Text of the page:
Scheduling workflow

Setting up a schedule:

To run a workflow periodically, add a schedule: option to top-level workflow definitions.

timezone: UTC

schedule:
  daily>: 07:00:00

+step1:
  sh>: tasks/shell_sample.sh

In schedule: directive, you can choose one of following options:

Syntax Description Example
daily>: HH:MM:SS Run this job every day at HH:MM:SS daily>: 07:00:00
hourly>: MM:SS Run this job every hour at MM:SS hourly>: 30:00
weekly>: DDD,HH:MM:SS Run this job every week on DDD at HH:MM:SS weekly>: Sun,09:00:00
monthly>: D,HH:MM:SS Run this job every month on D at HH:MM:SS monthly>: 1,09:00:00
minutes_interval>: M Run this job every this number of minutes minutes_interval>: 30
cron>: CRON Use cron format for complex scheduling cron>: 42 4 1 * *

digdag check command shows when the first schedule will start:

$ ./digdag check
  ...

  Schedules (1 entries):
    daily_job:
      daily>: "07:00:00"
      first session time: 2016-02-10 16:00:00 -0800
      first runs at: 2016-02-10 23:00:00 -0800 (11h 16m 32s later)

Note

When a field is starting with * , enclosing in quotes is neccessary by a limitasion to be a vaild YAML.

Running scheduler

digdag scheduler command runs the schedules:

$ ./digdag scheduler

When you change workflow definition, the scheduler reloads digdag.dig file automatically so that you don’t have to restart it.

Checking scheduling status

You can use Client-mode commands to manage the schedules.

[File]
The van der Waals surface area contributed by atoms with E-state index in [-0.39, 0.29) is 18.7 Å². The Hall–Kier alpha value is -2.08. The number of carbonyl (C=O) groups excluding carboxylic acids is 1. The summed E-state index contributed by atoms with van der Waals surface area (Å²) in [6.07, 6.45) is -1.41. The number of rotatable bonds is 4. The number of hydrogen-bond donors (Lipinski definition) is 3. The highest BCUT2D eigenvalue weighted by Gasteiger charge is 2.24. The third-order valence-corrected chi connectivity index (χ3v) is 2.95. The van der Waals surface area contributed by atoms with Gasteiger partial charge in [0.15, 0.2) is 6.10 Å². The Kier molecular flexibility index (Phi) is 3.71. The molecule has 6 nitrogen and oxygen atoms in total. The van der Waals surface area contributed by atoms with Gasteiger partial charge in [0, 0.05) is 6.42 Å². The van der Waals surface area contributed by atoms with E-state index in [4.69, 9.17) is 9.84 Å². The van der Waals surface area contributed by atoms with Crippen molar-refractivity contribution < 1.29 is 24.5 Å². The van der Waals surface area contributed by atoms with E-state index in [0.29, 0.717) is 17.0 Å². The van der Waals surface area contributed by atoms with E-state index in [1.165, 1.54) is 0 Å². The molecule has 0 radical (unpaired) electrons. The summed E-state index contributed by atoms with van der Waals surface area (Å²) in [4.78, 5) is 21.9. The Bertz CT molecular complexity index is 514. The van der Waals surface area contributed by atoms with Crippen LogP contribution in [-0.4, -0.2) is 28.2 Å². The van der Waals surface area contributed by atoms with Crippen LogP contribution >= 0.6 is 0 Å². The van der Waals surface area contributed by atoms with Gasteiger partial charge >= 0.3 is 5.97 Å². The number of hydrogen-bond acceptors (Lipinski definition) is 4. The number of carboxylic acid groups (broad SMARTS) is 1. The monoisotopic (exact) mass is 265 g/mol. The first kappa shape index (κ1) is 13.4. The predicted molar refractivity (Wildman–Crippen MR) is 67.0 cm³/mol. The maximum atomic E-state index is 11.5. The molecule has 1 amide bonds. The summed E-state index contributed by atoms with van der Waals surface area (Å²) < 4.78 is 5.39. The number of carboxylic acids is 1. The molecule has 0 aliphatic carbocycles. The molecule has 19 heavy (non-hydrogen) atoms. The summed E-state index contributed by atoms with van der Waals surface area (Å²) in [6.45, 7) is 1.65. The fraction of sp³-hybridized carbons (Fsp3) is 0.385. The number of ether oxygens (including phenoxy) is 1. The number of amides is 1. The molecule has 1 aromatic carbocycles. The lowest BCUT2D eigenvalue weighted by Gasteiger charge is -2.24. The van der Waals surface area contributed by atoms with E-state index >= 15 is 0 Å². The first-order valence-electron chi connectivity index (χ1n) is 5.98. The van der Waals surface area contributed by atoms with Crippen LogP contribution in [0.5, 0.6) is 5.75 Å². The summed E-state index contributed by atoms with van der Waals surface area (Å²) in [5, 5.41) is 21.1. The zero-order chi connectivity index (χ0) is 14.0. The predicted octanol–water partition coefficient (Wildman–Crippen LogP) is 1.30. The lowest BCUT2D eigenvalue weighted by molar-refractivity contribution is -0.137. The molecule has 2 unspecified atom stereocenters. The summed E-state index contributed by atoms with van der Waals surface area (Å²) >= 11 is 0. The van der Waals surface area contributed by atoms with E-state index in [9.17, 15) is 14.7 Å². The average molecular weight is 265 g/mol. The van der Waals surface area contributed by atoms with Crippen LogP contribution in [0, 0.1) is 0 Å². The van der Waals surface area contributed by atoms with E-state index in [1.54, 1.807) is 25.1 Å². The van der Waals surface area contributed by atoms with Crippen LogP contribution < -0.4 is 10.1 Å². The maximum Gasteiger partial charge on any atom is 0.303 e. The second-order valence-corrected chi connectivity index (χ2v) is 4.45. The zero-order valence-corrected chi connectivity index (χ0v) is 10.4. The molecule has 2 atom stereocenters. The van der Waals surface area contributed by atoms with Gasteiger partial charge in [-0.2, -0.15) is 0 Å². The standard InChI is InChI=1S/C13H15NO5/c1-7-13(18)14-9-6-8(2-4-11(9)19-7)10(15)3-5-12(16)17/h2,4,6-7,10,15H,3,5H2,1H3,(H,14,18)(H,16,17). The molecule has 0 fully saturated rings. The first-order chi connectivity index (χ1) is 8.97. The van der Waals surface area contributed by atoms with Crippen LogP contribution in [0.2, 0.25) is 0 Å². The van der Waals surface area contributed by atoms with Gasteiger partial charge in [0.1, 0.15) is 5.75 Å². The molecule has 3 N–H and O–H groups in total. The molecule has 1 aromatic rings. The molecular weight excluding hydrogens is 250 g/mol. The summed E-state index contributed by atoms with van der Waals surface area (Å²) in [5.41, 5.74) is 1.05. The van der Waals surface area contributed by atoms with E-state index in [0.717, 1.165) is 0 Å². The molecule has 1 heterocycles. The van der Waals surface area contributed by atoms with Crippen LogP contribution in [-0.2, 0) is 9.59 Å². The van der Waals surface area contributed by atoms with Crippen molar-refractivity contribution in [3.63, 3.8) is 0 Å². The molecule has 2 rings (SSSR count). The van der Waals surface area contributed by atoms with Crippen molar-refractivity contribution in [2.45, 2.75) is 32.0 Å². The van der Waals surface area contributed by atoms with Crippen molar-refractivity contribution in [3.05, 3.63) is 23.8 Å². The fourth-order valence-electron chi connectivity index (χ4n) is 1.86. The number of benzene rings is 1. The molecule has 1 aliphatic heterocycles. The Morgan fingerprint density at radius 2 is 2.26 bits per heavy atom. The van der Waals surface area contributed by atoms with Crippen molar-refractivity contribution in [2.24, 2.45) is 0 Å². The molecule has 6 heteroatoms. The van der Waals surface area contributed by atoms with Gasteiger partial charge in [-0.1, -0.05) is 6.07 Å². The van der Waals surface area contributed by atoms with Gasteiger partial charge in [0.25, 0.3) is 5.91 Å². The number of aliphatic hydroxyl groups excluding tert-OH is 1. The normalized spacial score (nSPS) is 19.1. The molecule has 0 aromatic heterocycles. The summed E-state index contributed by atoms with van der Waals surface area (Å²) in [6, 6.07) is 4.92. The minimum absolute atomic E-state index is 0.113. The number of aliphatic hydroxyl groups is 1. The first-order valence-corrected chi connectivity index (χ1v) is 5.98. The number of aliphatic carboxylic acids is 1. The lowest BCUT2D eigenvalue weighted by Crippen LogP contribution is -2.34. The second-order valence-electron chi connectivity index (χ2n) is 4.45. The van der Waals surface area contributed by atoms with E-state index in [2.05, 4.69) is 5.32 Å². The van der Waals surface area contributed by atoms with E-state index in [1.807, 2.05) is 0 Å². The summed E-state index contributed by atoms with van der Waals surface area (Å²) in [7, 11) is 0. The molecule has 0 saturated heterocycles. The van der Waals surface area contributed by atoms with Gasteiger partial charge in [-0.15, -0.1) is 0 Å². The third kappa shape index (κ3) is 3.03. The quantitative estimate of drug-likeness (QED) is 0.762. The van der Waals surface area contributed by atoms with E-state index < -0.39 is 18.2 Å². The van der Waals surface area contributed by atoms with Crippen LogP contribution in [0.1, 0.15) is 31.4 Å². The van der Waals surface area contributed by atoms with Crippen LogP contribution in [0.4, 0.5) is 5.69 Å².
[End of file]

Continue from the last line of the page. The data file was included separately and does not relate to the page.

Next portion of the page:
Note

The scheduler command listens on http://127.0.0.1:65432 by default. It accepts connection only from 127.0.0.1 (localhost). This is for a security reason so that it doesn’t open the port to the public network. To change the listen address, please use --bind ADDRESS option.

Setting an alert if a workflow doesn’t finish within expected time

timezone: UTC

schedule:
  daily>: 07:00:00

sla:
  # triggers this task at 02:00
  time: 02:00
  +notice:
    sh>: notice.sh

+long_running_job:
  sh>: long_running_job.sh

Skipping a next workflow session

Sometimes you have frequently running workflows (e.g. sessions every 30 or 60 minutes) that take longer than the duration between sessions. This variability in the duration of a workflow can occur for a number reasons. For example, you may be seeing an increase in the amount of data you are normally processing.

For example, let’s say we have a workflow that is running hourly, and it normally takes only 30 minutes. But it’s the holiday season and now there has been a huge increase in usage of your site – so much data is now being process the workflow is taking 1 hour and 30 minutes. During this time period, a 2nd workflow has started running for the following hour, which causes further strain on your available resources because both are running at the same time.

It’s this case it’s best to skip the next hour’s workflow session, and instead utilize the subsequent session to process 2 hours of data. To do this, we’ve added the following:

  • Added a skip_on_overtime: true | false schedule option that can be used to control whether scheduled session execution should be skipped if another session is already running.
  • Scheduled workflow sessions now have a last_executed_session_time variable which contains the previously executed session time. It is usually same with last_session_time but has different value when skip_on_overtime: true is set or the session is the first execution.